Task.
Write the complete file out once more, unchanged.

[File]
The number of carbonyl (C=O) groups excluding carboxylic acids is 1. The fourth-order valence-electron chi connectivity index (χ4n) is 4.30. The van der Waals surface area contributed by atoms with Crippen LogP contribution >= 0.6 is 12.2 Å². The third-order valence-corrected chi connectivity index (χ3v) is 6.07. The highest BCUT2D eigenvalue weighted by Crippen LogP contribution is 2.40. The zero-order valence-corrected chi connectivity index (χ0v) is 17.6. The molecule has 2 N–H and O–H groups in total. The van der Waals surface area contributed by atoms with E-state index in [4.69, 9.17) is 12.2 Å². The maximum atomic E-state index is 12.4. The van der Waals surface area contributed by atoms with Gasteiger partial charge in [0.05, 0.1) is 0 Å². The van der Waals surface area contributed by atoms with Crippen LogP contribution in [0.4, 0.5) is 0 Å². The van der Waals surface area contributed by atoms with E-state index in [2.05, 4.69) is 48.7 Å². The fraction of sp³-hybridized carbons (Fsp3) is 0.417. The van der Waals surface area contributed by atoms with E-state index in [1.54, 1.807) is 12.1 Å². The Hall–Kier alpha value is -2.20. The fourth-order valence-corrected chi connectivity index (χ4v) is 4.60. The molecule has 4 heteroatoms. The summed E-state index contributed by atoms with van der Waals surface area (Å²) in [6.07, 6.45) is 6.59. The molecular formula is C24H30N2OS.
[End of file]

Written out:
The number of carbonyl (C=O) groups excluding carboxylic acids is 1. The fourth-order valence-electron chi connectivity index (χ4n) is 4.30. The van der Waals surface area contributed by atoms with Crippen LogP contribution >= 0.6 is 12.2 Å². The third-order valence-corrected chi connectivity index (χ3v) is 6.07. The highest BCUT2D eigenvalue weighted by Crippen LogP contribution is 2.40. The zero-order valence-corrected chi connectivity index (χ0v) is 17.6. The molecule has 2 N–H and O–H groups in total. The van der Waals surface area contributed by atoms with E-state index in [4.69, 9.17) is 12.2 Å². The maximum atomic E-state index is 12.4. The van der Waals surface area contributed by atoms with Gasteiger partial charge in [0.05, 0.1) is 0 Å². The van der Waals surface area contributed by atoms with Crippen LogP contribution in [0.4, 0.5) is 0 Å². The van der Waals surface area contributed by atoms with E-state index in [2.05, 4.69) is 48.7 Å². The fraction of sp³-hybridized carbons (Fsp3) is 0.417. The van der Waals surface area contributed by atoms with E-state index in [1.54, 1.807) is 12.1 Å². The Hall–Kier alpha value is -2.20. The fourth-order valence-corrected chi connectivity index (χ4v) is 4.60. The molecule has 4 heteroatoms. The summed E-state index contributed by atoms with van der Waals surface area (Å²) in [6.07, 6.45) is 6.59. The molecular formula is C24H30N2OS.